I encouraged them "Look, I'm 51 and he is nearly 80. If we
can hike this trail, you can, too." They made it!
823ft up - it were lovely, except for the drunks screaming at each
other "FOOK YOU!" "FOOK ME? FOOK YOU!" (it went
on for several minutes, ending with the breakage of a wine bottle
"YOU BROKE THE RUM, YOU FOOKING FOOKTARD!")
On the way back down, we stopped to take pictures of this ruined
monastery. How do you get ruins, anyhow? It seems it'd take a long
time for walls this thick to collapse.
On our way back through the skeevy part of town, we stopped to
chat with these two girls tagging the wall of graffiti. They were
very pro Scottish
Independence - the first people we'd met who were for it. This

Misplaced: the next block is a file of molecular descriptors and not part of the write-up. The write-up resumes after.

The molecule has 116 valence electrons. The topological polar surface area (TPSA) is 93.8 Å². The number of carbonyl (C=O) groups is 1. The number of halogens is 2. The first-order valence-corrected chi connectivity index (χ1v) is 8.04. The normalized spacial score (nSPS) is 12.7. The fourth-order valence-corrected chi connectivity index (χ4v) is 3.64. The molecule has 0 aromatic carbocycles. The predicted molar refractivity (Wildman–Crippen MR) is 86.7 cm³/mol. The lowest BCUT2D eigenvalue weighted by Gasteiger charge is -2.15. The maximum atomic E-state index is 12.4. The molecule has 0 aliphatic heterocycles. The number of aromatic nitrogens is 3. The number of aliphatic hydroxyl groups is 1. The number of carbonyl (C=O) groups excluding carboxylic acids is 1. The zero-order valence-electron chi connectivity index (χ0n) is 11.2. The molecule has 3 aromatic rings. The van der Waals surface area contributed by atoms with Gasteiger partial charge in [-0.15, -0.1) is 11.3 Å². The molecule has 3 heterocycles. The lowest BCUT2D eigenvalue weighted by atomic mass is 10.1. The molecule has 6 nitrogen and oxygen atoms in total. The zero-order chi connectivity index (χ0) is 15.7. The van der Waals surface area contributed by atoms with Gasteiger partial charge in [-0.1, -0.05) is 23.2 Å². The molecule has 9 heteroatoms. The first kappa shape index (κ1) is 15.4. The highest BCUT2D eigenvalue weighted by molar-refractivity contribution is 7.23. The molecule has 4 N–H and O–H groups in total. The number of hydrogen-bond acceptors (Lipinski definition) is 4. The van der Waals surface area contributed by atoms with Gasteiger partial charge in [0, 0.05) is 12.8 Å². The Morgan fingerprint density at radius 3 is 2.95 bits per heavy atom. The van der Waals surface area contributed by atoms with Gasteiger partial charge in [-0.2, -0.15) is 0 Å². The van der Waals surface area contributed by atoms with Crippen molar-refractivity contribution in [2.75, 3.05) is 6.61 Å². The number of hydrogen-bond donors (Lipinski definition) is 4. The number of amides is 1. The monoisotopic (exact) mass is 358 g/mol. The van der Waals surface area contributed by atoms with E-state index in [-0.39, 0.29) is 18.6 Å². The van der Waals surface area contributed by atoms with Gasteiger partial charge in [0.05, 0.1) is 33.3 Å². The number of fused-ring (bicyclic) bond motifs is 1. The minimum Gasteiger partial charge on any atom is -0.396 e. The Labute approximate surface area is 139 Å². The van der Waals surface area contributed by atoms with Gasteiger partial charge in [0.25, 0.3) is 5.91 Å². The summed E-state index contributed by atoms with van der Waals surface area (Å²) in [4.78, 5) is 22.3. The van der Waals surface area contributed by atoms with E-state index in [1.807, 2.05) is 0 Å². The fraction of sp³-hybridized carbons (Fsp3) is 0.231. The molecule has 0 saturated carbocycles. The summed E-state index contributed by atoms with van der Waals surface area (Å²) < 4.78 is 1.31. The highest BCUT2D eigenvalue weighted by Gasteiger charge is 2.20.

does not bode well for the movement.
Evening was coming on, so I snapped this art shot of the moon over
the Gothic Rocket as we made our way back to the hotel. This was
our last night in Edinburgh and Jim was adamant about having dinner
in the same place we'd had dinner the first night - so I had the
same thing: Fish and chips.
Friday morning - things were hopping in Edinburgh. This jazz band
was ROCKING - really high energy, and they went on for HOURS.
We went to the Scottish National Gallery and it was really, really
good. I include this bust as she is an ancestor of mine: the Honorable
Olivia Cecilia Laura Kinnaird. They had lots of Kinnaird sculptures
there. No tartans, but lots of busts.
Of all the great art in the Scottish National Gallery, this was
my favorite. It shows St Nicholas (yep, that St. Nick: Santa
Claus) raising three boys from the dead. It wasn't your normal,
everyday resurrection, either - these kids had been murdered and
salted down to be used as food during a famine. St. Nick raised
jerky from the dead.
And that was it - time to get back on the train and go to Aberdeen.
That sailboat - that one you see as we cross the Forth
Bridge - is the only sailboat I saw the entire trip.